Pinot Noirvana in the Willamette Valley
I just returned from a week in Oregon’s Willamette Valley, visiting many wineries and tasting the Pinot Noirs
from the 2011 and 2012 vintage. I timed my visit perfectly as it was sunny and warm all week, a freakish
weather event in this region that is usually under a dismal rain cloud almost every day this time of year.
The Willamette Valley wine country is truly a retro experience with wineries eager to receive you, offering wines
of uncommon excellence by people who are truly friendly, dedicated and unpretentious. I like to say that
Willamette Valley Pinot Noirs are genuine wines by genuine people. Beards, plaid flannel shirts and worn
denims are de rigueur in the Willamette Valley, the roads to the wineries are often paved with dirt or gravel and
surrounded by fields of grain and grass, and sparsely populated with muddy pickup trucks and old tractors. It is
quite a contrast in lifestyle to the one in Orange County, California, where I live.
Vintners in Oregon are not into Pinot Noir for the money because the production of high-end Pinot Noir is not a
particularly financially rewarding proposition. Yields are purposely kept low, grape growing is labor intensive,
and with well over 350 wineries, competition is fierce. Yet the Oregon vintners have persevered for fifty years,
driven by a passion that only a pinotphile can appreciate.
In the Willamette Valley there is really no equal to the glorious Napa Valley chateau winery experience (think
Darioush, Castello di Amorosa). Even the most modern and largest wineries such as Domaine Serene, Sokol
Blosser and Willamette Valley Vineyards do not seem out of place in the Willamette Valley farmland. Most
other wineries are in secluded mountainous sites reachable only by winding, rutted roads that challenge your
GPS, and the tasting may be conducted in the owner’s kitchen or back patio. Yet, the owner’s reception is
warm and welcoming, and the wines are authentic, offering those who spend the effort to seek them out an
exceptional wine drinking experience.
Over the past few years, looking to make their wines more accessible, a number of wineries have opened
tasting rooms clustered in the towns of Carlton and Newberg. In Carlton, DePonte has opened a contemporary
tasting room in the town’s old fire station next door to the excellent Carlton Bakery. Among the other twenty
tasting rooms in Carlton, all within walking distance, are Carlton Cellars, Scott Paul, Ken Wright Cellars,
Kramer Vineyards, Lachini Vineyards, Noble Pig Vineyard & Winery, Omero Cellars, Scott Paul Wines, Seven
of Hearts/Luminous Hills, Siltstone Wines Twelve Wine and WildAire Cellars. Carlton Winemakers Studio is
close by. For more tourism information on Carlton, consult www.visitcarlton.com.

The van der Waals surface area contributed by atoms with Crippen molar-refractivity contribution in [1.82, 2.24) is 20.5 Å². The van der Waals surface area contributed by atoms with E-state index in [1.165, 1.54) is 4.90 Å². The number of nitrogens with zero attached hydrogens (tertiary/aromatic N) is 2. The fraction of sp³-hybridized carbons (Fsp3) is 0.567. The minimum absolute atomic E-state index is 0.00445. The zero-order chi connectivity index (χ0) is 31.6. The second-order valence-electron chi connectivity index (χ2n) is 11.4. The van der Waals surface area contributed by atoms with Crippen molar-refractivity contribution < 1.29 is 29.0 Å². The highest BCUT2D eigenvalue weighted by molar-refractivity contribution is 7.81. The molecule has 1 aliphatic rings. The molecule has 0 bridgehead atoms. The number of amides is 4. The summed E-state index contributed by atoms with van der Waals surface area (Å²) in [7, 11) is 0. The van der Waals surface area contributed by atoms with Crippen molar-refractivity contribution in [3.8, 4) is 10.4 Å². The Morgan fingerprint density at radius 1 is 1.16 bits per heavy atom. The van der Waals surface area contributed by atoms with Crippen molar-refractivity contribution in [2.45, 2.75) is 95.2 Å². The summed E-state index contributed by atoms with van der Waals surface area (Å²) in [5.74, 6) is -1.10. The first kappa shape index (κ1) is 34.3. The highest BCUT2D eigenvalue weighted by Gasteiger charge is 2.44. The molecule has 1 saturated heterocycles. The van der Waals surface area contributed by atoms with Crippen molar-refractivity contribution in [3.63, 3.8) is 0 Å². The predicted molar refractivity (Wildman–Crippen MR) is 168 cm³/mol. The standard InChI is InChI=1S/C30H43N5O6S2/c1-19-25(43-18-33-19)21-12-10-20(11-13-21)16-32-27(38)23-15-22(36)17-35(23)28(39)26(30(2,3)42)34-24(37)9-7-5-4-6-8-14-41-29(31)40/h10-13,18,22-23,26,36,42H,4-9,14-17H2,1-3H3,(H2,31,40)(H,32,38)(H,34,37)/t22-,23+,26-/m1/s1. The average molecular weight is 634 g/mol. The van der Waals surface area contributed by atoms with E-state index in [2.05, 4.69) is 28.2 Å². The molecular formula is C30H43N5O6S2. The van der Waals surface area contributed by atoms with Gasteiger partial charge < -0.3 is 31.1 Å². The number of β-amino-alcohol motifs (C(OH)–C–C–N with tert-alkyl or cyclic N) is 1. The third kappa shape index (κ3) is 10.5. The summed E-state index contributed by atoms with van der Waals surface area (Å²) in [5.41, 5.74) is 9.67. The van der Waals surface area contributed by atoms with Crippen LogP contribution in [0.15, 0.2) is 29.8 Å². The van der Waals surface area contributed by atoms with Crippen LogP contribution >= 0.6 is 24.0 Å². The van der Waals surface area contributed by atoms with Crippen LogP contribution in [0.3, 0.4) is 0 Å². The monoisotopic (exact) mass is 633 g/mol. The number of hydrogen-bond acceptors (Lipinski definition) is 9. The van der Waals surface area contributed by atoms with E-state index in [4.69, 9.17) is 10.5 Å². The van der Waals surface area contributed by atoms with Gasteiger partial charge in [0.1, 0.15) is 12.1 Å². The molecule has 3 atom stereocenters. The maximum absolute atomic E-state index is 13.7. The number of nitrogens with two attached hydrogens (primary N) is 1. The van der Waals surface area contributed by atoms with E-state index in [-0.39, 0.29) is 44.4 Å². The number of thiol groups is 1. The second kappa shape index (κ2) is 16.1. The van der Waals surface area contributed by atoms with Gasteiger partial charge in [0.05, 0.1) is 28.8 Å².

There are eleven tasting rooms within walking distance in downtown Newberg including Anam Cara, Artisanal
Wine Cellars, Chehalem, Dark Horse Wine Bar (Medici Vineyards, Sineann Winery), Fire + Flood, Fox Farm
Vineyards, and Longplay Wine. For more information on Newberg, visit www.newbergdowntown.org.
Why visit the Willamette Valley and seek out the local Pinot Noir? The wines are often considered the closest
thing to Burgundy in North America, offering low to modest alcohol, juicy fruit flavors, elegance and vivid acidity.
This is not surprising because the Willamette Valley is situated at the same longitude as Burgundy and the
growing season has many similarities. There is a dedicated commitment in the Willamette Valley to farming for
quality and this is shown by the figures below compiled by the Willamette Valley Wineries Assocation.
Most of the Pinot Noir now being offered from Willamette Valley producers are from the 2011 and 2012
vintages. In 2011, spring and early to mid summer weather was cool and wet. More than 250 minimum
temperature records were broke during that period and over 400 precipitation records were exceeded. Bloom
in the Willamette Valley was in July! The season turned around in September, which was one of the three
warmest Septembers on record in Oregon. The fruit ripened and it was termed a “miracle harvest.” Most
grapes were brought in under warm, sunny skies and there were only modest issues with birds and botrytis.
Some vineyards were picked as late as the first week of November.
Many have said that the cool 2011 vintage brought Oregon back to its roots, showing a classic Pinot Noir
profile of lower alcohol, bright acidity and consuming elegance that made Oregon Pinot Noir famous. The wines
have tended to be more austere and lean upon release, and many vintners have likened the vintage to 2007,
when the wines were not charming upon release, but developed weight, intensity and nuance after a year or
two in bottle. For these reason, some Willamette Valley vintners told me they held back the 2011 vintage wines
before release only recently offering them for sale. Some vintners were seriously considering releasing the
more forward, flashy 2012 Pinot Noirs and pulling the 2011 Pinot Noirs back for another year of aging. Many
winemakers I spoke with preferred the 2011 vintage Pinot Noirs over the 2012 wines because of their more
classic Pinot Noir style. Steve Lutz of Lenné Estate told me, “They are not very developed on the nose or